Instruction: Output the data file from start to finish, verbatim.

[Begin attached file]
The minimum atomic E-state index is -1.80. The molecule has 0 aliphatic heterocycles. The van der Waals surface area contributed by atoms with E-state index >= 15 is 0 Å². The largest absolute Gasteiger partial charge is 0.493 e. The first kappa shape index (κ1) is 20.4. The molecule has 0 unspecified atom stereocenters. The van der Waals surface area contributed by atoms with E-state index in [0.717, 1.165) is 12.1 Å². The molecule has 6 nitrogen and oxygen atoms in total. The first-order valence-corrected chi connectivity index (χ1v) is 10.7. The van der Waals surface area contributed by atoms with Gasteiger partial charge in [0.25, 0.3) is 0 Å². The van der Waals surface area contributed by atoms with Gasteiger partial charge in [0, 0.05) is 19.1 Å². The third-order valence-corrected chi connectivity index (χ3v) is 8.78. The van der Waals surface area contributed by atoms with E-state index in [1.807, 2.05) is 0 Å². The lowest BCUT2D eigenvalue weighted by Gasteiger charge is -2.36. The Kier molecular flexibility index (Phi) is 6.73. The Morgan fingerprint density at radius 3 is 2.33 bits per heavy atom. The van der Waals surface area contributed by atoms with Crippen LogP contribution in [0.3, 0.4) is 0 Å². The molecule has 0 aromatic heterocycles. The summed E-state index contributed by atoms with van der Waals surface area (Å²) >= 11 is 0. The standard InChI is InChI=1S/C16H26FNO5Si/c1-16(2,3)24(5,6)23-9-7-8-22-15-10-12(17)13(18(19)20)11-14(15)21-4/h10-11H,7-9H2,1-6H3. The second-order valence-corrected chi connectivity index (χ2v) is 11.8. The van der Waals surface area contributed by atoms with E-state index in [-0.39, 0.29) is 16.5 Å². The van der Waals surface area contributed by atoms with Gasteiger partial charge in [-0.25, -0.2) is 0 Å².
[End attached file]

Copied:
The minimum atomic E-state index is -1.80. The molecule has 0 aliphatic heterocycles. The van der Waals surface area contributed by atoms with E-state index >= 15 is 0 Å². The largest absolute Gasteiger partial charge is 0.493 e. The first kappa shape index (κ1) is 20.4. The molecule has 0 unspecified atom stereocenters. The van der Waals surface area contributed by atoms with E-state index in [0.717, 1.165) is 12.1 Å². The molecule has 6 nitrogen and oxygen atoms in total. The first-order valence-corrected chi connectivity index (χ1v) is 10.7. The van der Waals surface area contributed by atoms with Gasteiger partial charge in [0.25, 0.3) is 0 Å². The van der Waals surface area contributed by atoms with Gasteiger partial charge in [0, 0.05) is 19.1 Å². The third-order valence-corrected chi connectivity index (χ3v) is 8.78. The van der Waals surface area contributed by atoms with E-state index in [1.807, 2.05) is 0 Å². The lowest BCUT2D eigenvalue weighted by Gasteiger charge is -2.36. The Kier molecular flexibility index (Phi) is 6.73. The Morgan fingerprint density at radius 3 is 2.33 bits per heavy atom. The van der Waals surface area contributed by atoms with Crippen LogP contribution in [0.3, 0.4) is 0 Å². The molecule has 0 aromatic heterocycles. The summed E-state index contributed by atoms with van der Waals surface area (Å²) >= 11 is 0. The standard InChI is InChI=1S/C16H26FNO5Si/c1-16(2,3)24(5,6)23-9-7-8-22-15-10-12(17)13(18(19)20)11-14(15)21-4/h10-11H,7-9H2,1-6H3. The second-order valence-corrected chi connectivity index (χ2v) is 11.8. The van der Waals surface area contributed by atoms with E-state index in [-0.39, 0.29) is 16.5 Å². The van der Waals surface area contributed by atoms with Gasteiger partial charge in [-0.25, -0.2) is 0 Å².